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Computing product spaces?

  1. Feb 14, 2008 #1
    I'm trying to get an intuitive feel for product spaces, and I think I am having some trouble. I understand that the product space S1 x S1 is a torus. the two circles are cycles which are not boundaries though. What happens when you take the product space of two cycles which are boundaries? For example, the product space of two 2-simplices. Is there any "intuitive" way to understand what will happen when you multiply two simplices?
     
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  3. Feb 15, 2008 #2
    maybe you can think of it like, if you take R x S^1, then you place at each point on the real line a copy of S^2, if you draw this it is a cylinder. But but if you fx. take R^2 and place a copy of the cirkel at each point, it's gonna be a mess (try to draw it :)), so there is not always a nice way to picture product spaces.
     
  4. Feb 15, 2008 #3
    hmm...how about if I have two 1-simplices: [a,b] and [c,d]

    If I wanted to compute the product space, would it be two 2-simplices, [a,b,c] and [a,b,d]
    or would it be a bunch of 1 simplices: [a,c], [a,d], [b,c], [b,d] ??
     
  5. Feb 15, 2008 #4

    Hurkyl

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    Actually, [itex]\mathbb{R}^2 \times S^1[/itex] isn't hard: it's the interior of a torus. Try taking a copy of the circle, and attaching a copy of R^2 at each point. (More specifically, use a disk, which is homeomorphic to R^2)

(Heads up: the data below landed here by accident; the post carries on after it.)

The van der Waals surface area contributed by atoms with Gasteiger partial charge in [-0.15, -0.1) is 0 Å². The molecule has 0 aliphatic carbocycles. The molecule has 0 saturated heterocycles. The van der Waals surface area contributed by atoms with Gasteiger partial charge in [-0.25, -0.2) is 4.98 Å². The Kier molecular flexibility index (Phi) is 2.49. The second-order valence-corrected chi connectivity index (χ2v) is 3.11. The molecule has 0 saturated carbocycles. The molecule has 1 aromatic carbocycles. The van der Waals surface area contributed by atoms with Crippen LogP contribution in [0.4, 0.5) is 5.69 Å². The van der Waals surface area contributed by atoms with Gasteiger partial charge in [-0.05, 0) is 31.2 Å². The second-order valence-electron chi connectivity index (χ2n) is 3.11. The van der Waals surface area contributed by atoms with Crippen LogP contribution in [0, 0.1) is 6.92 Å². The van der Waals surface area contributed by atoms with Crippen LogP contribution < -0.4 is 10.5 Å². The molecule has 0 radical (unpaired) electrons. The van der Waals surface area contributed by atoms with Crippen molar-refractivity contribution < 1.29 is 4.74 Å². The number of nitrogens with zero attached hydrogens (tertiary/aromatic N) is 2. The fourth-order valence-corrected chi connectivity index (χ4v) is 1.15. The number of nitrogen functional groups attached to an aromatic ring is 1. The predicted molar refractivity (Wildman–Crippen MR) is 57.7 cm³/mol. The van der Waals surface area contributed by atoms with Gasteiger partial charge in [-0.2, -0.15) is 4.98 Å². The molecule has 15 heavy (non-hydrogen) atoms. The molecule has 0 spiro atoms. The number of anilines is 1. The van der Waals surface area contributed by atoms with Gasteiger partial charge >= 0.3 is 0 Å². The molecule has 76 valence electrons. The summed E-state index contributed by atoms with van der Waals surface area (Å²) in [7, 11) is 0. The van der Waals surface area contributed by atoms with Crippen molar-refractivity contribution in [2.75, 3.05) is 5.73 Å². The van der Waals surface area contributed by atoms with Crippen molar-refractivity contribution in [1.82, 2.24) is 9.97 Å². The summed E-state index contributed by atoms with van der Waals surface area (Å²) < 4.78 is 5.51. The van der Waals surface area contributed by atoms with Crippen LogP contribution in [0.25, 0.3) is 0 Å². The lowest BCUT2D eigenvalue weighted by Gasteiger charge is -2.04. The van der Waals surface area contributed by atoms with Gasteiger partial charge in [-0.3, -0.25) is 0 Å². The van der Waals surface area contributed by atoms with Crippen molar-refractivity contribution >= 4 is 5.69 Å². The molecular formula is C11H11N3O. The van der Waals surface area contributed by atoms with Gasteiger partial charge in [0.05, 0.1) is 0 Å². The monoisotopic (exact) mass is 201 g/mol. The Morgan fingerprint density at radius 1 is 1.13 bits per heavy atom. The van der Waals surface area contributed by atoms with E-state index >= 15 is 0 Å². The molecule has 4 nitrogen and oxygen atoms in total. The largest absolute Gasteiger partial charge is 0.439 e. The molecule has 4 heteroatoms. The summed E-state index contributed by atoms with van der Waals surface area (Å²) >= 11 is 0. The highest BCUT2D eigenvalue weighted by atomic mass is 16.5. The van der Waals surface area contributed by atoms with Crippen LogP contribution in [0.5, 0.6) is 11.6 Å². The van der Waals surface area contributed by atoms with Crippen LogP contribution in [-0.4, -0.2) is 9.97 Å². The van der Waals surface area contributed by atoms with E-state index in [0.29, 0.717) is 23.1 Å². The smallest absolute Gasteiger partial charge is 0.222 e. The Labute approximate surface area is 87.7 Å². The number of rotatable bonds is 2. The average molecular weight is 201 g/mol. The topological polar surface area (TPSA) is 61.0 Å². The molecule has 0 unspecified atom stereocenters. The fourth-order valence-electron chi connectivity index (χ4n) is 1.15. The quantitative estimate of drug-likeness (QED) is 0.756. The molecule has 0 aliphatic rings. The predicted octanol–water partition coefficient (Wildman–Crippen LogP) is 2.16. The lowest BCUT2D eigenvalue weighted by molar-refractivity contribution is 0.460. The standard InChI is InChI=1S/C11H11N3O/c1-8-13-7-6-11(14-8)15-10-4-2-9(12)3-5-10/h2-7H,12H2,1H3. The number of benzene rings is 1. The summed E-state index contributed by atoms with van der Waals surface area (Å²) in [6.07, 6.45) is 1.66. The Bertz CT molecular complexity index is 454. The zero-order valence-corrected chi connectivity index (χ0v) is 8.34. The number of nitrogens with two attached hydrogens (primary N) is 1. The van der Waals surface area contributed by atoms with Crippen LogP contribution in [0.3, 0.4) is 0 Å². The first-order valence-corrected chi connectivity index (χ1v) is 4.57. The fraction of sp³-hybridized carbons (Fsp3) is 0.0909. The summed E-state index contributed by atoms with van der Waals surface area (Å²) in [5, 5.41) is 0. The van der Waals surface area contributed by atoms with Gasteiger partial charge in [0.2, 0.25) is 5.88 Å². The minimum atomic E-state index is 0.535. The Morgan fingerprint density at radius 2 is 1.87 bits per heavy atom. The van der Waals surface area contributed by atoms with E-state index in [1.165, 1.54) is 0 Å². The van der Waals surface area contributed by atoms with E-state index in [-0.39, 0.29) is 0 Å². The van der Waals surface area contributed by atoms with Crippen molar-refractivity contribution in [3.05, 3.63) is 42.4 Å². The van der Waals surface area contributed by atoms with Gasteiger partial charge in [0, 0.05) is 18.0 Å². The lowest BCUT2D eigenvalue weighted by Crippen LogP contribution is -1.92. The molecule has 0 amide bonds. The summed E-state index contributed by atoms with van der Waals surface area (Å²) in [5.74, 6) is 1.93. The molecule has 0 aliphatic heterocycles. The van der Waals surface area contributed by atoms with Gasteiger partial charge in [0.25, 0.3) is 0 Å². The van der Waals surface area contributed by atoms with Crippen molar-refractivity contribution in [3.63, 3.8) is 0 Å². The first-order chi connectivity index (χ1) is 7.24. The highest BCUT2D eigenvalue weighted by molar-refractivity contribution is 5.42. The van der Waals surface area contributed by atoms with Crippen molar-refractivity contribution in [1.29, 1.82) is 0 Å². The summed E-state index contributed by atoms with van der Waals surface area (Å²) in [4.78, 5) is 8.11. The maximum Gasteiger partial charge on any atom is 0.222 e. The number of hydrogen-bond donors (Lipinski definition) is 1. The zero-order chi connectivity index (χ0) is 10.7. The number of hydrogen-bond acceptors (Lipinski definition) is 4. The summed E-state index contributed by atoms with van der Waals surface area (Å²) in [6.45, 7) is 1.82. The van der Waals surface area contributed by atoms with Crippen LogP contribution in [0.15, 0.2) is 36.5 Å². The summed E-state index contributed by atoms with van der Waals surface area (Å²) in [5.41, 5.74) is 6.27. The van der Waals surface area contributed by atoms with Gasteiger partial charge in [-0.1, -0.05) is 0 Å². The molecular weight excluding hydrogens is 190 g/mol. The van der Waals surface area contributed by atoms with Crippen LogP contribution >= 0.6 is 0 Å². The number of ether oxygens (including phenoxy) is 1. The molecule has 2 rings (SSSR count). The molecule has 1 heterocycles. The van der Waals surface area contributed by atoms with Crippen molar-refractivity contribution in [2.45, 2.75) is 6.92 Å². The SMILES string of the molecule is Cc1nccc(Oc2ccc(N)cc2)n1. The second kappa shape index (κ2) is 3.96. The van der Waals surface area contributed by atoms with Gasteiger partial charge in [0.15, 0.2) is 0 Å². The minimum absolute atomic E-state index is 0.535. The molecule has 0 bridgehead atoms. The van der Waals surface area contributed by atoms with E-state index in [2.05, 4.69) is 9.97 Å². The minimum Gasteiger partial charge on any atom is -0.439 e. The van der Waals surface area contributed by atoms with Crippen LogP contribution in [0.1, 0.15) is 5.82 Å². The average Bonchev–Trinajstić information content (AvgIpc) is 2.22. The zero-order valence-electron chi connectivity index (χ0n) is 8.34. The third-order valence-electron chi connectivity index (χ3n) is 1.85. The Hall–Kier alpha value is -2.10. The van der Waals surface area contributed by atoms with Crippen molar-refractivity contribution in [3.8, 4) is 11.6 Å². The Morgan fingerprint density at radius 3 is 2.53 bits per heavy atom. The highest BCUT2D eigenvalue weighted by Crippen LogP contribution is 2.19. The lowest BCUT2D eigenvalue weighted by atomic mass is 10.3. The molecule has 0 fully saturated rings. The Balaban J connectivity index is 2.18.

6. Feb 17, 2008 #5
    okay that was a smart trick, so R^2 x S^1 is homeomorphic to the inside of a torus, didn't know that, but you have to give that the space S^1 x R^2 , even though it is homeomorphic to the inside of a torus, is hard to imagine (in a usefull way), if you don't are comfortable with spaces being homeomorphic.

    To answer homomorphism: If simplices just are an closed line from a to b, in R, then you get:

    You place a line of length [c,d] orthogonal on the line [a,b] at each point on [a,b], then what do you get?

    you get the square with coners (a,c),(a,d),(b,c) and (b,d), remember that

    [a,b] subset of R and [c,d] subset of R so [a,b] x [c,d] subset of R x R = R^2
     
  7. Feb 17, 2008 #6

    WWGD

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    "okay that was a smart trick, so R^2 x S^1 is homeomorphic to the inside of a torus, didn't know that, but you have to give that the space S^1 x R^2 , even though it is homeomorphic to the inside of a torus, is hard to imagine (in a usefull way), if you don't are comfortable with spaces being homeomorphic."

    I used to be uncomfortable with this too, until I realized that every metric space
    has a (top-) equivalent bounded metric. It is this that allows the (countable) product of
    metric spaces to be metrizable. Then you can imagine IR^2 in its "model" as a
    ball, like Hurkyl said. Maybe that will help you see IR^2, or IR^n as a finite ball.
     
  8. Feb 17, 2008 #7

    WWGD

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    Actually, you have to be careful on how you define the product, otherwise you get
    a "hole-less" doughnut. I think the product has to be a topological product (equiv.
    to a topological or disjoint union) , otherwise, S^1xS^1 will not have a hole:

    take two copies S^1 and S^1' , and do the product S^1xS^1' : take x, y, x=/y in

    S^1 . Then (x,S^1') and (y,S^1') overlap , so that there is no center hole.

    IOW: (x,S^1') will contain a line segment of length 1 ; the point (x,1) in (x,S^1')

    and (y,S^1') will also contain a point (y,1).
     
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